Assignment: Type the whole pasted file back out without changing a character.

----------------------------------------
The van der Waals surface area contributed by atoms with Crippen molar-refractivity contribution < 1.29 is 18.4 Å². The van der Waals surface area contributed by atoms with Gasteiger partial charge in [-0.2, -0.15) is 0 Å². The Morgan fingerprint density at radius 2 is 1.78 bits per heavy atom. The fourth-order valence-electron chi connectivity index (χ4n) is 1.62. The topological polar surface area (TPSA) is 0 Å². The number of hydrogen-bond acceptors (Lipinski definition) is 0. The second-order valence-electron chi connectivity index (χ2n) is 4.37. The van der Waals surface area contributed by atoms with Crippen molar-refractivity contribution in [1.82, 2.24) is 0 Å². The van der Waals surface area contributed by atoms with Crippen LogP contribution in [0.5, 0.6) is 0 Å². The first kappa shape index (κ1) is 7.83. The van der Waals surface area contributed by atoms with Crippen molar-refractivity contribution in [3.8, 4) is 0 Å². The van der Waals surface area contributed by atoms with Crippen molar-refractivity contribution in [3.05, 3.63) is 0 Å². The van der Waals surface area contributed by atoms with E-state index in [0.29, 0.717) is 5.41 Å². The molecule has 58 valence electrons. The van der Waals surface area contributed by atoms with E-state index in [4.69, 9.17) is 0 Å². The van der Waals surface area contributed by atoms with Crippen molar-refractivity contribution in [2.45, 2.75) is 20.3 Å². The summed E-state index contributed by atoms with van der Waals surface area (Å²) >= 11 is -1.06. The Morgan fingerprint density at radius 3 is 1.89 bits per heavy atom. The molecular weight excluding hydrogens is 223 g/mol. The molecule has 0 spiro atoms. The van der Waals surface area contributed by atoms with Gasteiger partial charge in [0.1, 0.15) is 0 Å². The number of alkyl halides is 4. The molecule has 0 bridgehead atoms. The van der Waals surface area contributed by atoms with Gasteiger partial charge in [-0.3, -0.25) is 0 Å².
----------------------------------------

The van der Waals surface area contributed by atoms with Crippen molar-refractivity contribution < 1.29 is 18.4 Å². The van der Waals surface area contributed by atoms with Gasteiger partial charge in [-0.2, -0.15) is 0 Å². The Morgan fingerprint density at radius 2 is 1.78 bits per heavy atom. The fourth-order valence-electron chi connectivity index (χ4n) is 1.62. The topological polar surface area (TPSA) is 0 Å². The number of hydrogen-bond acceptors (Lipinski definition) is 0. The second-order valence-electron chi connectivity index (χ2n) is 4.37. The van der Waals surface area contributed by atoms with Crippen molar-refractivity contribution in [1.82, 2.24) is 0 Å². The van der Waals surface area contributed by atoms with Crippen LogP contribution in [0.5, 0.6) is 0 Å². The first kappa shape index (κ1) is 7.83. The van der Waals surface area contributed by atoms with Crippen molar-refractivity contribution in [3.8, 4) is 0 Å². The van der Waals surface area contributed by atoms with Crippen molar-refractivity contribution in [3.05, 3.63) is 0 Å². The van der Waals surface area contributed by atoms with E-state index in [0.29, 0.717) is 5.41 Å². The molecule has 58 valence electrons. The van der Waals surface area contributed by atoms with E-state index in [4.69, 9.17) is 0 Å². The van der Waals surface area contributed by atoms with Crippen molar-refractivity contribution in [2.45, 2.75) is 20.3 Å². The summed E-state index contributed by atoms with van der Waals surface area (Å²) >= 11 is -1.06. The Morgan fingerprint density at radius 3 is 1.89 bits per heavy atom. The molecular weight excluding hydrogens is 223 g/mol. The molecule has 0 spiro atoms. The van der Waals surface area contributed by atoms with Gasteiger partial charge in [0.1, 0.15) is 0 Å². The number of alkyl halides is 4. The molecule has 0 bridgehead atoms. The van der Waals surface area contributed by atoms with Gasteiger partial charge in [-0.3, -0.25) is 0 Å².